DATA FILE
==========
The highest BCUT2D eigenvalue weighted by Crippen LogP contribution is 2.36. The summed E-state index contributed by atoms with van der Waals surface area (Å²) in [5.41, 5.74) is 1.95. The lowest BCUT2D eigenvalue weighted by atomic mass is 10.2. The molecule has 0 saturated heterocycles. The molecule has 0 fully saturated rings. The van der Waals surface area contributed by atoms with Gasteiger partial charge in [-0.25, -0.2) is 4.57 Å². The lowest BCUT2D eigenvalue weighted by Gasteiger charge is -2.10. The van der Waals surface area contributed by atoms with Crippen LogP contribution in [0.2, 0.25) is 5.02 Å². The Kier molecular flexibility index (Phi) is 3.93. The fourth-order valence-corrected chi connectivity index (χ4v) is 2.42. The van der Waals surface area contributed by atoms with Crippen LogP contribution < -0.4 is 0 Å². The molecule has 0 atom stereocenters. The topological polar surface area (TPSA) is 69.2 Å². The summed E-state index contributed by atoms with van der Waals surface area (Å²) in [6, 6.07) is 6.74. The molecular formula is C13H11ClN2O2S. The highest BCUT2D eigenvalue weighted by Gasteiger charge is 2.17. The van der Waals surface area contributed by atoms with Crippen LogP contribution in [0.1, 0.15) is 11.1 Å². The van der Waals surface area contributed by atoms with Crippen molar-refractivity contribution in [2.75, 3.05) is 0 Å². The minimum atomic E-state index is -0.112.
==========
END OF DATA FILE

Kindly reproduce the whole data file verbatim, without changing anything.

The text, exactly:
The highest BCUT2D eigenvalue weighted by Crippen LogP contribution is 2.36. The summed E-state index contributed by atoms with van der Waals surface area (Å²) in [5.41, 5.74) is 1.95. The lowest BCUT2D eigenvalue weighted by atomic mass is 10.2. The molecule has 0 saturated heterocycles. The molecule has 0 fully saturated rings. The van der Waals surface area contributed by atoms with Gasteiger partial charge in [-0.25, -0.2) is 4.57 Å². The lowest BCUT2D eigenvalue weighted by Gasteiger charge is -2.10. The van der Waals surface area contributed by atoms with Crippen LogP contribution in [0.2, 0.25) is 5.02 Å². The Kier molecular flexibility index (Phi) is 3.93. The fourth-order valence-corrected chi connectivity index (χ4v) is 2.42. The van der Waals surface area contributed by atoms with Crippen LogP contribution < -0.4 is 0 Å². The molecule has 0 atom stereocenters. The topological polar surface area (TPSA) is 69.2 Å². The summed E-state index contributed by atoms with van der Waals surface area (Å²) in [6, 6.07) is 6.74. The molecular formula is C13H11ClN2O2S. The highest BCUT2D eigenvalue weighted by Gasteiger charge is 2.17. The van der Waals surface area contributed by atoms with Crippen LogP contribution in [0.1, 0.15) is 11.1 Å². The van der Waals surface area contributed by atoms with Crippen molar-refractivity contribution in [2.75, 3.05) is 0 Å². The minimum atomic E-state index is -0.112.